After the recent storms, cliff erosion is now more apparent in Isla Vista than ever before.

Strong winds and rains led to the evacuation of over 20 Isla Vista residents in February after bringing one Del Playa property within five feet of the cliff edge.

“I don’t think any of the staff here remembers the last time we got a storm this big, with the combination of the rain and surf,” Massoud Abolhoda, an official at the Santa Barbara County Planning and Development Department, said.

Every year, several members of Abolhoda’s department walk the beach over which the cliffs loom. The county officials inspect each cliffside property to ensure that none are in peril of impending damages that could result from cliff erosion. The department has been doing this for over a decade.

“The program is not about assessing the safety of the cliff, but it’s based on establishing and checking to see how close a building is sitting next to a cliff,” Abolhoda said.

Abolhoda personally visits each cliffside house and apartment on Del Playa Drive to measure the distance from the top of the cliff to the property.

During these inspections, Abolhoda will enter the backyards of the properties and use a tape measure to determine the distance from the property’s foundation to the edge of the cliff.

If the cliff’s edge is less than 15 feet away from the property’s actual foundation — not including the deck or patio — then the property will receive a notice advising the property owner to have an engineer observe the cliff’s erosional activity.

If the cliff continues to erode and the property comes within 10 feet of the edge of the bluff, the property owner will receive a notice requiring them to have an engineer assess the safety of the building and decide whether they need to perform any cutbacks, a process that removes parts of buildings nearest to the cliff edge.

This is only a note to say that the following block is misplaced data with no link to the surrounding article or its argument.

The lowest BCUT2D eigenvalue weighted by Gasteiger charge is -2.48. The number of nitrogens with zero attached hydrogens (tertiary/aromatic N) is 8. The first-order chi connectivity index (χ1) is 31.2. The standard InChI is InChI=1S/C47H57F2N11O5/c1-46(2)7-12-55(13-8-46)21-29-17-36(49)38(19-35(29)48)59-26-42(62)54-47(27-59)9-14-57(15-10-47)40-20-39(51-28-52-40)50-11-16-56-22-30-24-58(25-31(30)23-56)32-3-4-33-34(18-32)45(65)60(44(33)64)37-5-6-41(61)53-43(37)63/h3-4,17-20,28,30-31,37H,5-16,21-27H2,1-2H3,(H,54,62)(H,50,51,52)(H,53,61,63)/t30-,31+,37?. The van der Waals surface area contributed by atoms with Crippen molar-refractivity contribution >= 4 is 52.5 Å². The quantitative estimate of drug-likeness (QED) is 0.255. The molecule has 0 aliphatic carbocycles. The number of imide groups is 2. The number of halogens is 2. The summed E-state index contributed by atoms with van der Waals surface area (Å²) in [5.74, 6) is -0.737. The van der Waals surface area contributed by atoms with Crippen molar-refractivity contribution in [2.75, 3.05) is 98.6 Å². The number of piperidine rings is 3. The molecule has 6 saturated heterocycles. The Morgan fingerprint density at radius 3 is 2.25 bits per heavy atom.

In the case that the property comes within five feet of the edge of the cliff, inspectors will “red tag” the property, deeming it too dangerous for residents to live in.

Abolhoda added that while it may appear that some decks stretching over the edge seem like they could potentially be prone to the effects of erosion, they are structurally designed to hang over the edges of the cliffs.

Some landlords check up on their properties’ proximity to the edge of the cliffs more regularly.

“My landlord is here all the time; he checks on my place about three to five times a week,” Dylan Ito, who lives in a cliffside apartment on Del Playa Drive, said.

Every measurement performed during the inspections is assured to be accurate, Abolhoda said, which is why measurements are taken from both the beach and the properties.

Correction: A previous version of this article incorrectly said county officials correspond with property residents if a property is within 15 or 10 feet of the cliff’s edge. County officials actually correspond with the property owner under such circumstances.